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AS SUMMER approaches employers with outside workers need to make sure that they are in compliance with Cal/OSHA’s heat illness prevention standard to protect their employees, and also to avoid being cited.

Over the years the heat illness standard has evolved as more is learned about how heat illness works.  The following covers the major elements of the standard.

Access to water

•          Locate the water containers as close as practicable given the working conditions and layout of the worksite.

•          Keep it readily accessible, move it with the workers!

•          Encourage the frequent drinking of water.

•          Remind workers not to wait until they are thirsty.

 

Shade up at 85 degrees

•          When temperatures reach 85, you must have and maintain one or more areas of shade at all times, when employees are present.

•          Locate the shade as close as practical to the area where employees are working.

•          Provide enough shade to accommodate at least 25% of the employees on the shift at any one time.  However, retain the ability to permit access to all workers that request it at all times.

 

High-heat procedures

When the temperature equals or exceeds 95 degrees:

•          Ensure effective communication.

•          Observe employees for alertness and signs and symptoms of heat illness.

•          Give more frequent reminders to drink plenty of water.

•          Closely supervise new employees, for the first 14 days.

 

Training

Ensure all employees and supervisors are trained before beginning work that should reasonably be anticipated to result in a heat illness. Make sure all employees and supervisors are trained in:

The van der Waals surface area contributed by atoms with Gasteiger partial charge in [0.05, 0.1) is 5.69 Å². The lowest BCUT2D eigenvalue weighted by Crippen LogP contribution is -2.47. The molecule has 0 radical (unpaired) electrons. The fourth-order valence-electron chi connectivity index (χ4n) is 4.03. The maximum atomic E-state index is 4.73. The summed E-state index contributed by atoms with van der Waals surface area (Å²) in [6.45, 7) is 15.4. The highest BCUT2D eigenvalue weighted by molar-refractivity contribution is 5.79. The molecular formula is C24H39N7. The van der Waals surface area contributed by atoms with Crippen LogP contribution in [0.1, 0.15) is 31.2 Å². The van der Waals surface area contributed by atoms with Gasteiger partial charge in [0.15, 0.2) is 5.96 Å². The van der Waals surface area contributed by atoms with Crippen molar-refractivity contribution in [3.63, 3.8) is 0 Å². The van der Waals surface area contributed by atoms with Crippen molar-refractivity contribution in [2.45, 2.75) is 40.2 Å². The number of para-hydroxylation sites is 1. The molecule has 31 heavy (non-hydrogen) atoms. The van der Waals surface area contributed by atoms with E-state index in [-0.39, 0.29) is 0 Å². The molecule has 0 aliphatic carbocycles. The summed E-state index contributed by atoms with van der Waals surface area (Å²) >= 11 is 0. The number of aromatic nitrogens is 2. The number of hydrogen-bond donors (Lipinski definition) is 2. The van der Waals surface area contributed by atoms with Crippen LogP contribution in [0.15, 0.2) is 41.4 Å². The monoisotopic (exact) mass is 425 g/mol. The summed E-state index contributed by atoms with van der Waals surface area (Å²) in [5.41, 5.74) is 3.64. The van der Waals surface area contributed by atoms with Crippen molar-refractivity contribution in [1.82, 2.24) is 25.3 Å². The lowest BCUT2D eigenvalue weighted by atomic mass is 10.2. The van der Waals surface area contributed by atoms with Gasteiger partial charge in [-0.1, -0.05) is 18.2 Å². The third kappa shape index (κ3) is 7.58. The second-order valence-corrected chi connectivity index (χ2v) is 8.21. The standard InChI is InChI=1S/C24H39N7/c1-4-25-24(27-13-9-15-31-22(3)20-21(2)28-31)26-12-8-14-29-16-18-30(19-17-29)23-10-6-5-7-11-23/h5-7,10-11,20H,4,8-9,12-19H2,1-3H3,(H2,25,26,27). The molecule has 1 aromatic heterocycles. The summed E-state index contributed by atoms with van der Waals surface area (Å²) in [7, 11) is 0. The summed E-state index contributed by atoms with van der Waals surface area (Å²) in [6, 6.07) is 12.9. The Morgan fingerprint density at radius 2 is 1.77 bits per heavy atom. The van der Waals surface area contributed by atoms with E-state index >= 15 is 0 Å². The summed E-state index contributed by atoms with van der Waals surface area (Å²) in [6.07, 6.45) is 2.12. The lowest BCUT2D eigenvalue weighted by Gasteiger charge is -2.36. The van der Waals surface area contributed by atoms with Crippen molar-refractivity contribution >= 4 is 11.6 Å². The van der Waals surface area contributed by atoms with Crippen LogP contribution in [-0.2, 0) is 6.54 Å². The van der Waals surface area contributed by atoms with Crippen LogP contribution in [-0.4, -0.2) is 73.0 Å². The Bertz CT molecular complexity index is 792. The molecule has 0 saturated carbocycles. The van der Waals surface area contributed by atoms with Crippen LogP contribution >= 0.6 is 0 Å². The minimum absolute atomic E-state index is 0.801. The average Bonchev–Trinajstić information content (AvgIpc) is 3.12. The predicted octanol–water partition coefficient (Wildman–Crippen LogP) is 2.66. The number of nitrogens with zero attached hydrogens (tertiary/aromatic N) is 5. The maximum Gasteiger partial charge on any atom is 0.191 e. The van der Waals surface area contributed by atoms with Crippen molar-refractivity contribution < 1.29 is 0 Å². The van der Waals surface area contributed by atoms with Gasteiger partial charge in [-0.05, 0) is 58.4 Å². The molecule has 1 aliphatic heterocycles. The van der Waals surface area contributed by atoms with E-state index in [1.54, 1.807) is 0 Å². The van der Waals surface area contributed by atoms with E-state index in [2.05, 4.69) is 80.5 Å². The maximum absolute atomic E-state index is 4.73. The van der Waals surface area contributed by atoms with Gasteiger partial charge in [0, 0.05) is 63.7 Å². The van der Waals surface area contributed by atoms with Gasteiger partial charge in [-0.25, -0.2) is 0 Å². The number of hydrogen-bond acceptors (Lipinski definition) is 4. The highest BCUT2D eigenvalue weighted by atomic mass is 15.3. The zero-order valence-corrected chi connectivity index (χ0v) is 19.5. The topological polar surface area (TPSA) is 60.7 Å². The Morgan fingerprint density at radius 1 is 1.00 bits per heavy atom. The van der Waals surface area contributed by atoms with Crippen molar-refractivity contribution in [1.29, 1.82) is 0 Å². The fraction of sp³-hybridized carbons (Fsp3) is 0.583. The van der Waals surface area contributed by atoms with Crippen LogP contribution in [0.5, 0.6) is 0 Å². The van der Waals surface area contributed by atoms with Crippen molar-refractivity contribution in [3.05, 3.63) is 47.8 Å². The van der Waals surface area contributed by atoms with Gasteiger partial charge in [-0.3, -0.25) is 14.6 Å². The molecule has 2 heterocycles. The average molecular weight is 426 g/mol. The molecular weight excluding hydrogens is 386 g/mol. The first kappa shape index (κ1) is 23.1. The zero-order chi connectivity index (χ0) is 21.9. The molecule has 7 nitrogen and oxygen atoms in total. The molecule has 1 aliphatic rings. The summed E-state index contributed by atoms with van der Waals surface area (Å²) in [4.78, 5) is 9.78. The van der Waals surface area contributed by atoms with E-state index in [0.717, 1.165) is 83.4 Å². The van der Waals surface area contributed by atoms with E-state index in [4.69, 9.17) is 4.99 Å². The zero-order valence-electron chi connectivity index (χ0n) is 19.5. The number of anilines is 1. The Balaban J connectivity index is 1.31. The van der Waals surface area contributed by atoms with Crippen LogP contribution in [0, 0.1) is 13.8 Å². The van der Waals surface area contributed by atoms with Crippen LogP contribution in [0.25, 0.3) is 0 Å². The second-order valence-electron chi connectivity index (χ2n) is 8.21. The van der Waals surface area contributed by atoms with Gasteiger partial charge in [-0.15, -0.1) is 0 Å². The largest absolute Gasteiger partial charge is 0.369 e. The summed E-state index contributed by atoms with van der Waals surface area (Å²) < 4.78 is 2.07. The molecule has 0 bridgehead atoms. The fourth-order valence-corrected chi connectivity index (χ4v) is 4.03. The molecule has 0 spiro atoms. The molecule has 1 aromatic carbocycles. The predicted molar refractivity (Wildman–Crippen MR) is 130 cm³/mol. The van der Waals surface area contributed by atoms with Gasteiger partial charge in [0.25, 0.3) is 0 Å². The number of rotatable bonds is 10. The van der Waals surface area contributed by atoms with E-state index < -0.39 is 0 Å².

•          The environmental and personal risk factors for heat illness, as well as the added burden of heat load on the body

•          Your company’s heat illness prevention procedures

•          Importance of frequent consumption of small quantities of water

•          Types of heat illness, common signs and symptoms

•          Importance of acclimatization

•          Reporting signs or symptoms of heat illness to a supervisor

•          Procedures for responding to possible heat illness

•          Procedures to follow when contacting emergency medical services, providing first aid, and if necessary transporting employees.

 

Written procedures

•          Integrate your procedures into the IIPP.

•          Maintain the procedures on site or close to the site, so that they can be  made available to employees and Cal/OSHA inspectors.

•          You can find sample procedures here: www.dir.ca.gov/dosh/dosh_publications/ESPHIP.pdf